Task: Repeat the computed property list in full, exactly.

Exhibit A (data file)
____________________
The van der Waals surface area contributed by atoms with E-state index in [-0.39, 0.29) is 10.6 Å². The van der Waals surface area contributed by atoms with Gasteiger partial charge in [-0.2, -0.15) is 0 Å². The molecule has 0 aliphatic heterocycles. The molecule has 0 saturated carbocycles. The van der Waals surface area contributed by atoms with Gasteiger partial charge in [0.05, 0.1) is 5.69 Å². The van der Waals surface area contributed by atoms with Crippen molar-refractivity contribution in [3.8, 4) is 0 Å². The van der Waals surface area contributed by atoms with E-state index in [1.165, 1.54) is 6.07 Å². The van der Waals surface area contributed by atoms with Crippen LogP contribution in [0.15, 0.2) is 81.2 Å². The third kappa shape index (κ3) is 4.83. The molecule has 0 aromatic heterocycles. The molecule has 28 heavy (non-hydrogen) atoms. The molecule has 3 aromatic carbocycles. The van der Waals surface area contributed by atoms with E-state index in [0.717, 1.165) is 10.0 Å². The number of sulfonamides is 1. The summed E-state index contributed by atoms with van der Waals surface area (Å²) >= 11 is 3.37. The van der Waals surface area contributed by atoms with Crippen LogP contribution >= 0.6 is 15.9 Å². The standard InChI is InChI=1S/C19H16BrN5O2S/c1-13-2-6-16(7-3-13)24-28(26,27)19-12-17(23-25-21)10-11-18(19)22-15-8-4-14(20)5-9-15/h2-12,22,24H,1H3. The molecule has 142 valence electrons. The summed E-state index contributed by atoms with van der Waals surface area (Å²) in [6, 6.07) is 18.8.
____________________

The van der Waals surface area contributed by atoms with E-state index in [-0.39, 0.29) is 10.6 Å². The van der Waals surface area contributed by atoms with Gasteiger partial charge in [-0.2, -0.15) is 0 Å². The molecule has 0 aliphatic heterocycles. The molecule has 0 saturated carbocycles. The van der Waals surface area contributed by atoms with Gasteiger partial charge in [0.05, 0.1) is 5.69 Å². The van der Waals surface area contributed by atoms with Crippen molar-refractivity contribution in [3.8, 4) is 0 Å². The van der Waals surface area contributed by atoms with E-state index in [1.165, 1.54) is 6.07 Å². The van der Waals surface area contributed by atoms with Crippen LogP contribution in [0.15, 0.2) is 81.2 Å². The third kappa shape index (κ3) is 4.83. The molecule has 0 aromatic heterocycles. The molecule has 28 heavy (non-hydrogen) atoms. The molecule has 3 aromatic carbocycles. The van der Waals surface area contributed by atoms with E-state index in [0.717, 1.165) is 10.0 Å². The number of sulfonamides is 1. The summed E-state index contributed by atoms with van der Waals surface area (Å²) >= 11 is 3.37. The van der Waals surface area contributed by atoms with Crippen LogP contribution >= 0.6 is 15.9 Å². The standard InChI is InChI=1S/C19H16BrN5O2S/c1-13-2-6-16(7-3-13)24-28(26,27)19-12-17(23-25-21)10-11-18(19)22-15-8-4-14(20)5-9-15/h2-12,22,24H,1H3. The molecule has 142 valence electrons. The summed E-state index contributed by atoms with van der Waals surface area (Å²) in [6, 6.07) is 18.8.